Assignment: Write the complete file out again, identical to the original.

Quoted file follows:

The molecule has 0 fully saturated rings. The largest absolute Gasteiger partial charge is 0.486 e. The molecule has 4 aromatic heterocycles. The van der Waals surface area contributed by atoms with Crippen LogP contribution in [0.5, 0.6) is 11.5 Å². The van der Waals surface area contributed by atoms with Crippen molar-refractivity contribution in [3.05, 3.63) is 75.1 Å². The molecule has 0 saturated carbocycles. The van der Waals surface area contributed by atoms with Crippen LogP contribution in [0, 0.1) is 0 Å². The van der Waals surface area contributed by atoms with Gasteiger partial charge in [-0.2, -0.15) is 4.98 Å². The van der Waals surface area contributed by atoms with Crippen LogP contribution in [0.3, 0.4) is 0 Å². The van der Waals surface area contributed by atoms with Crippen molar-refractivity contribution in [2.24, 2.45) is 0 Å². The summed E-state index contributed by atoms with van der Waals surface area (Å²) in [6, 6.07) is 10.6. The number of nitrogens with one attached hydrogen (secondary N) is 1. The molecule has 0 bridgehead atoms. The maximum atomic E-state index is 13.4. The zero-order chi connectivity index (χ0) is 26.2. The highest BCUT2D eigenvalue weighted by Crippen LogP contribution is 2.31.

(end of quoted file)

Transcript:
The molecule has 0 fully saturated rings. The largest absolute Gasteiger partial charge is 0.486 e. The molecule has 4 aromatic heterocycles. The van der Waals surface area contributed by atoms with Crippen LogP contribution in [0.5, 0.6) is 11.5 Å². The van der Waals surface area contributed by atoms with Crippen molar-refractivity contribution in [3.05, 3.63) is 75.1 Å². The molecule has 0 saturated carbocycles. The van der Waals surface area contributed by atoms with Crippen LogP contribution in [0, 0.1) is 0 Å². The van der Waals surface area contributed by atoms with Gasteiger partial charge in [-0.2, -0.15) is 4.98 Å². The van der Waals surface area contributed by atoms with Crippen LogP contribution in [0.3, 0.4) is 0 Å². The van der Waals surface area contributed by atoms with Crippen molar-refractivity contribution in [2.24, 2.45) is 0 Å². The summed E-state index contributed by atoms with van der Waals surface area (Å²) in [6, 6.07) is 10.6. The number of nitrogens with one attached hydrogen (secondary N) is 1. The molecule has 0 bridgehead atoms. The maximum atomic E-state index is 13.4. The zero-order chi connectivity index (χ0) is 26.2. The highest BCUT2D eigenvalue weighted by Crippen LogP contribution is 2.31.